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(a) provides for the transfer of securities which were issued by the bank before the original instrument and have not been transferred by the original instrument or another supplemental share transfer instrument;
The group of amendments and new clauses provides for additional flexibility to be introduced to the share transfer powers relating to supplemental transfers, which are already provided for in the Bill, and also reverses transfers, which are the subject of the new clauses in the group. A similar group of amendments have been tabled in relation to the property transfer powers. Those will be debated when we reach clause 39.
While it is envisaged that the vast majority of any supplemental and reverse transfers will be made in relation to property, the amendments replicate those provisions for the share transfer powers. However, they are not, of course, being introduced simply for the purpose of consistency; there may be circumstances in which that added flexibility is needed. It may help the Committee if I provide a brief introduction to the concept of supplemental share and reverse share transfers.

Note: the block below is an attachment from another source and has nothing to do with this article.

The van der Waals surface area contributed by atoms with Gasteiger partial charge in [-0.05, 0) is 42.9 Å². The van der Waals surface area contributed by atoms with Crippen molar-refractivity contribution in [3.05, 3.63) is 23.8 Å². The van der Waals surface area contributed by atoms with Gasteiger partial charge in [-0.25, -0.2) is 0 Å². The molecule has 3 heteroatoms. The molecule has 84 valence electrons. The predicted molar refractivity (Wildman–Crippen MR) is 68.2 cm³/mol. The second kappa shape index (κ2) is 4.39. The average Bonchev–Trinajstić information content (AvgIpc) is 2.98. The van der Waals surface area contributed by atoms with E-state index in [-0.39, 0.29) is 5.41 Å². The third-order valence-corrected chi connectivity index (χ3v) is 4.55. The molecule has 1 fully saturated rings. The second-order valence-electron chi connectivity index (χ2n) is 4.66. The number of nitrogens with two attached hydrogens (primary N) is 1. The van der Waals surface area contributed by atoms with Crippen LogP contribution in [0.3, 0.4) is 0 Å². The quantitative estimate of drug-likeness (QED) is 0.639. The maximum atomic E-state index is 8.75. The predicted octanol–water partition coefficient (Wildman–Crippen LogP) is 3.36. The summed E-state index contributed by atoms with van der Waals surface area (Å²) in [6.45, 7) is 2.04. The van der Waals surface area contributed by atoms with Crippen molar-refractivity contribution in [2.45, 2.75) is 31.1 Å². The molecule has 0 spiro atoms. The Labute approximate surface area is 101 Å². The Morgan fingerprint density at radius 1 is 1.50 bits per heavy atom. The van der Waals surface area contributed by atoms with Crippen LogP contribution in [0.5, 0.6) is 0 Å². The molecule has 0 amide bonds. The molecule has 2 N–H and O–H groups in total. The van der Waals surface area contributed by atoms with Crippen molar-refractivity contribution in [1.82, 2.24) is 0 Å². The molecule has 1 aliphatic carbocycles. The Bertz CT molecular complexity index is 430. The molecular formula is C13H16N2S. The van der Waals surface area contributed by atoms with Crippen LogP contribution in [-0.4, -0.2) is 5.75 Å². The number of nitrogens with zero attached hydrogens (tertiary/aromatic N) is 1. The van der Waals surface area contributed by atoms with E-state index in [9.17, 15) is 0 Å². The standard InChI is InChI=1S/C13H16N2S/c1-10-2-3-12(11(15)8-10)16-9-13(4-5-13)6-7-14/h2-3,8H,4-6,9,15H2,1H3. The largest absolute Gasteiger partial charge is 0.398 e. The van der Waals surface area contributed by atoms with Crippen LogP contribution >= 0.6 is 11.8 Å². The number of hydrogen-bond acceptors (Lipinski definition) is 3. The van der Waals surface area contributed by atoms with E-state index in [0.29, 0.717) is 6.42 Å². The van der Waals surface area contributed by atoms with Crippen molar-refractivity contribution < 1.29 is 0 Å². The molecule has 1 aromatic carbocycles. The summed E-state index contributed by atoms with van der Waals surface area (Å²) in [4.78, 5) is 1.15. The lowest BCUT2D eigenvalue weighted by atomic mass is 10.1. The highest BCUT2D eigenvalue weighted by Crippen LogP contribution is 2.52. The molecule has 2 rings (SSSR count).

Recent events have clearly demonstrated that resolution interventions may need to occur with extremely short notice. In such situations, the due diligence undertaken may only be preliminary. Further work may reveal additional details about the nature of securities or, indeed, the business that has been transferred. Supplemental transfers provide for further transfers of securities from the holders of securities to the relevant transferee. Reverse transfers provide for securities to be moved back from a transferee to the original holders of the securities. To take control of the bank, securities that confer control rights will need to be transferred. Such securities may not be limited simply to ordinary voting shares, but may include securities such as preference shares and hybrid equity-debt securities, which may confer control rights in certain contingencies. In circumstances where an extremely swift transfer of ownership of a bank is required to protect financial stability, it might not be possible to have an exhaustive list of all the securities of the bank at the time of transfer. Moreover, in general it is difficult to foresee exact circumstances that may come to pass, so there is a need for flexibility. That particularly applies given the complexity of institutions to which the powers are intended to apply.